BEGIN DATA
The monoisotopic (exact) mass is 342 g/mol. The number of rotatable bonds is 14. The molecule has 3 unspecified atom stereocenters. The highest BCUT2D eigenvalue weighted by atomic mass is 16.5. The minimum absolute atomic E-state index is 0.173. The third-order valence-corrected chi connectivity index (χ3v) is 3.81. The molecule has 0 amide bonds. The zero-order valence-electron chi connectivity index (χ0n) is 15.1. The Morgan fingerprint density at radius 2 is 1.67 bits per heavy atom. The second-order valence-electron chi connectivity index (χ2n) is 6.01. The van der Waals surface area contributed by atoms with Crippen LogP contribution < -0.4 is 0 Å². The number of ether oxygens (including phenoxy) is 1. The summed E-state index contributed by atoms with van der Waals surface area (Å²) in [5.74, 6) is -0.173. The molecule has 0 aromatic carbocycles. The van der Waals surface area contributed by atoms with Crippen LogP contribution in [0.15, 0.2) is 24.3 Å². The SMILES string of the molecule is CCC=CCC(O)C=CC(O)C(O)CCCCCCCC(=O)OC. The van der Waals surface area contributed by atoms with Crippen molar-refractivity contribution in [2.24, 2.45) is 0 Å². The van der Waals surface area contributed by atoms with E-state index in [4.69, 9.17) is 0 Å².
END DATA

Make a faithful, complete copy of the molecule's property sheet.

The monoisotopic (exact) mass is 342 g/mol. The number of rotatable bonds is 14. The molecule has 3 unspecified atom stereocenters. The highest BCUT2D eigenvalue weighted by atomic mass is 16.5. The minimum absolute atomic E-state index is 0.173. The third-order valence-corrected chi connectivity index (χ3v) is 3.81. The molecule has 0 amide bonds. The zero-order valence-electron chi connectivity index (χ0n) is 15.1. The Morgan fingerprint density at radius 2 is 1.67 bits per heavy atom. The second-order valence-electron chi connectivity index (χ2n) is 6.01. The van der Waals surface area contributed by atoms with Crippen LogP contribution < -0.4 is 0 Å². The number of ether oxygens (including phenoxy) is 1. The summed E-state index contributed by atoms with van der Waals surface area (Å²) in [5.74, 6) is -0.173. The molecule has 0 aromatic carbocycles. The van der Waals surface area contributed by atoms with Crippen LogP contribution in [0.15, 0.2) is 24.3 Å². The SMILES string of the molecule is CCC=CCC(O)C=CC(O)C(O)CCCCCCCC(=O)OC. The van der Waals surface area contributed by atoms with Crippen molar-refractivity contribution in [2.24, 2.45) is 0 Å². The van der Waals surface area contributed by atoms with E-state index in [4.69, 9.17) is 0 Å².